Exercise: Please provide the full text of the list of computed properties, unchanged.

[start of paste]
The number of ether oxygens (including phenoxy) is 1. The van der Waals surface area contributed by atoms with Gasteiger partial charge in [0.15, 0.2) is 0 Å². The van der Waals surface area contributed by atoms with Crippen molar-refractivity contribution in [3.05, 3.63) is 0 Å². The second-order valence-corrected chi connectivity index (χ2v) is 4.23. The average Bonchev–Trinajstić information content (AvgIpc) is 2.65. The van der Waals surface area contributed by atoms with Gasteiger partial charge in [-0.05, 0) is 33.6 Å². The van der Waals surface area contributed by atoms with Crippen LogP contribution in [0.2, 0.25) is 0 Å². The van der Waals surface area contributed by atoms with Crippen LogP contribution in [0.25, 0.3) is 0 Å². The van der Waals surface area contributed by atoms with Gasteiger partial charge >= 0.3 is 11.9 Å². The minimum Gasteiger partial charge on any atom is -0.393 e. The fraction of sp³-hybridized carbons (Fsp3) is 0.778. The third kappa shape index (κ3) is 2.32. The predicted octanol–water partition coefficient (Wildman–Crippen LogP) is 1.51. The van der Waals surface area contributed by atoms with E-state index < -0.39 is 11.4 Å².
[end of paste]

The number of ether oxygens (including phenoxy) is 1. The van der Waals surface area contributed by atoms with Gasteiger partial charge in [0.15, 0.2) is 0 Å². The van der Waals surface area contributed by atoms with Crippen molar-refractivity contribution in [3.05, 3.63) is 0 Å². The second-order valence-corrected chi connectivity index (χ2v) is 4.23. The average Bonchev–Trinajstić information content (AvgIpc) is 2.65. The van der Waals surface area contributed by atoms with Gasteiger partial charge in [-0.05, 0) is 33.6 Å². The van der Waals surface area contributed by atoms with Crippen LogP contribution in [0.2, 0.25) is 0 Å². The van der Waals surface area contributed by atoms with Crippen LogP contribution in [0.25, 0.3) is 0 Å². The van der Waals surface area contributed by atoms with Gasteiger partial charge >= 0.3 is 11.9 Å². The minimum Gasteiger partial charge on any atom is -0.393 e. The fraction of sp³-hybridized carbons (Fsp3) is 0.778. The third kappa shape index (κ3) is 2.32. The predicted octanol–water partition coefficient (Wildman–Crippen LogP) is 1.51. The van der Waals surface area contributed by atoms with E-state index < -0.39 is 11.4 Å².